What is important to bear in mind when purchasing a hard hat, is that the hard hat should bear a label inside the shell that stipulates the following:

  • The name of the manufacturer
  • The class of the hat
  • The international standard to which the hard hat conforms

Bump caps do not offer protection against falling or flying objects, like in the instance of hard hats, but they do provide protection against accidental impact with fixed objects, for example a beam. Bump caps can only be worn where there are low overhead hazards. The advantage of bump caps is that they can be used when head protection is preferred but not required, since they are made from lightweight plastic and only protect the head from minor bumps and abrasions. Bump caps are not ANSI compliant and should the work hazards indicate fall protection, the employer should revert to hard hats.

Faceshields and headgear are not classified under head protection, but still form an important part of the risk assessment and selection of personal protective equipment in protecting the head and face. They should be used when there is a risk of flying debris, electrical sparks, or chemical or biohazardous splashes. It is important to remember that when a faceshield is required, the employee should also use appropriate safety goggles with it to protect the eyes.

Hard hat accessories are available as the parts of the hard hat can wear out or become damaged over time. Examples are sweatbands, brow pads, hat suspensions, slots for ear muffs and safety glasses. Employees should ensure that their hard hats, bump caps or other head protection equipment are always in optimal working condition and that they inspect it daily before using it. Should any parts be defective, is should be reported to the supervisor on shift and replaced immediately. Other accessories to add to the hard hat include peel-off visor covers, lamp attachments, dielectric brackets and so on.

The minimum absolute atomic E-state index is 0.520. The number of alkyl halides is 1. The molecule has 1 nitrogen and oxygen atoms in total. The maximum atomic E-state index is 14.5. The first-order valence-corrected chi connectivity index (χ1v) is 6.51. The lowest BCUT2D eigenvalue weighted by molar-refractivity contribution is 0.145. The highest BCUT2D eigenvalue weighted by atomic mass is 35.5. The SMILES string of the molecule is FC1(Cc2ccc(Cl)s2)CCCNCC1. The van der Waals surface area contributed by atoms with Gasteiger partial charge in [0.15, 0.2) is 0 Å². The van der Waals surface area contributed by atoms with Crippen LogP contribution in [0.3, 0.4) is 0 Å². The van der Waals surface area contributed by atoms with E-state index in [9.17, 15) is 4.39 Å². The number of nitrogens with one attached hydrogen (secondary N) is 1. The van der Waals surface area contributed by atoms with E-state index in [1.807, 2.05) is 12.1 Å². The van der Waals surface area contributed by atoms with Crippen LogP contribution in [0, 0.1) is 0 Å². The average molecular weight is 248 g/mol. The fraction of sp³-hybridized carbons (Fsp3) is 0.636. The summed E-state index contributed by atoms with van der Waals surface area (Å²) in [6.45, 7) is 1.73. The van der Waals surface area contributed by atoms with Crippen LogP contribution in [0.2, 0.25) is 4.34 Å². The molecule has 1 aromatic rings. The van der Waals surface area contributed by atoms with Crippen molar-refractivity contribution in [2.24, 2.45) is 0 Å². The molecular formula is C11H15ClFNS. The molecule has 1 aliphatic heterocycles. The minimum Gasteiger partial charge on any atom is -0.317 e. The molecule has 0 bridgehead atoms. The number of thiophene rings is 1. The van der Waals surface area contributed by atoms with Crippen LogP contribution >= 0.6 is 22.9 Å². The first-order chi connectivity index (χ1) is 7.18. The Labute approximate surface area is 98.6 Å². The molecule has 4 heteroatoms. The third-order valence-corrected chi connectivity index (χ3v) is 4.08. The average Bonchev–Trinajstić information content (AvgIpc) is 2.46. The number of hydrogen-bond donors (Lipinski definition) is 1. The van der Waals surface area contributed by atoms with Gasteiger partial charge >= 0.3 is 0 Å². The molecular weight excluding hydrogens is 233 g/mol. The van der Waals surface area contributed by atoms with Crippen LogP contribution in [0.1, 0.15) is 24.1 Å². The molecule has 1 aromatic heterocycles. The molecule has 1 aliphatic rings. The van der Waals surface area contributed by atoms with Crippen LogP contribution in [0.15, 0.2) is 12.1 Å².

Hard hat suspensions come in four, six or eight points and the wearer should ensure that all the points fit securely into the slots. The more points the suspension has, the better the force deflection. Suspensions should be replaced at least once a year. The shock-absorbing lining that incorporates a head band and straps with the hard hat should suspend the shell from 2.54 cm to 3.18 cm (or 1 to 1.25 inches) away from the head.

Hard hat shades can be used to protect the neck from working in the sun. Examples of hard hat accessories to prevent the head from sweating are sweat bandanas, knit cap liners and thermos-cooling skull doo-rags.

Firefighters’ helmets are specifically designed to be multifunctional and protect the wearer from falling debris and extremely hot temperatures. The helmet is made of thermoset resin composites or thermoplastics, providing greater impact and penetration resistance compared to fibreglass, and they will hold up through repeated thermal exposures.

Multifunctional rescue helmets are designed for firefighting, traffic accidents, rescue from heights, water rescue and other technical rescue assistance.

Welding helmets do not reside under the category of head protection, but rather face and eye protection, as they are designed to protect the eyes against radiant energy produced during the welding process. It can also be used for protection against sparks caused by grinding, cutting and other hot work.